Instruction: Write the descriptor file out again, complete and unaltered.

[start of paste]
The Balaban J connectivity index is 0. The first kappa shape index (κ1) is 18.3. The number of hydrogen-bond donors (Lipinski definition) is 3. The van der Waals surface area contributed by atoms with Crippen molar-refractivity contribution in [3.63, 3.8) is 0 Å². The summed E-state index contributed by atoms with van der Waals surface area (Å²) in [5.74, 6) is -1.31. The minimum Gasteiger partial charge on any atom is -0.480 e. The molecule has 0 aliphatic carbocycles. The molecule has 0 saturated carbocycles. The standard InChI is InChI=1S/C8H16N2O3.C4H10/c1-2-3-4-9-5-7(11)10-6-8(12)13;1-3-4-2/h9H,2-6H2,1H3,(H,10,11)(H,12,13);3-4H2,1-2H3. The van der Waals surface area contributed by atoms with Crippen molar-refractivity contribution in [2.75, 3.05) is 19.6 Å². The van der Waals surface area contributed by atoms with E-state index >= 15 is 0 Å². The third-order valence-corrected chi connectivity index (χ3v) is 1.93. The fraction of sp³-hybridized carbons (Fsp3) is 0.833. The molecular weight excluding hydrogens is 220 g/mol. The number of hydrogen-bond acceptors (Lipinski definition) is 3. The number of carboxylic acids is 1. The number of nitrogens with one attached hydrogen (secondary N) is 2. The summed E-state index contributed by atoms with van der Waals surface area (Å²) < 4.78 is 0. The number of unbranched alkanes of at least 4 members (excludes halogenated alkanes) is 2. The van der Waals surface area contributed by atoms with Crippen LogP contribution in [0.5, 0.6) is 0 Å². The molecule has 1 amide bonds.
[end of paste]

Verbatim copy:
The Balaban J connectivity index is 0. The first kappa shape index (κ1) is 18.3. The number of hydrogen-bond donors (Lipinski definition) is 3. The van der Waals surface area contributed by atoms with Crippen molar-refractivity contribution in [3.63, 3.8) is 0 Å². The summed E-state index contributed by atoms with van der Waals surface area (Å²) in [5.74, 6) is -1.31. The minimum Gasteiger partial charge on any atom is -0.480 e. The molecule has 0 aliphatic carbocycles. The molecule has 0 saturated carbocycles. The standard InChI is InChI=1S/C8H16N2O3.C4H10/c1-2-3-4-9-5-7(11)10-6-8(12)13;1-3-4-2/h9H,2-6H2,1H3,(H,10,11)(H,12,13);3-4H2,1-2H3. The van der Waals surface area contributed by atoms with Crippen molar-refractivity contribution in [2.75, 3.05) is 19.6 Å². The van der Waals surface area contributed by atoms with E-state index >= 15 is 0 Å². The third-order valence-corrected chi connectivity index (χ3v) is 1.93. The fraction of sp³-hybridized carbons (Fsp3) is 0.833. The molecular weight excluding hydrogens is 220 g/mol. The number of hydrogen-bond acceptors (Lipinski definition) is 3. The number of carboxylic acids is 1. The number of nitrogens with one attached hydrogen (secondary N) is 2. The summed E-state index contributed by atoms with van der Waals surface area (Å²) < 4.78 is 0. The number of unbranched alkanes of at least 4 members (excludes halogenated alkanes) is 2. The van der Waals surface area contributed by atoms with Crippen LogP contribution in [0.5, 0.6) is 0 Å². The molecule has 1 amide bonds.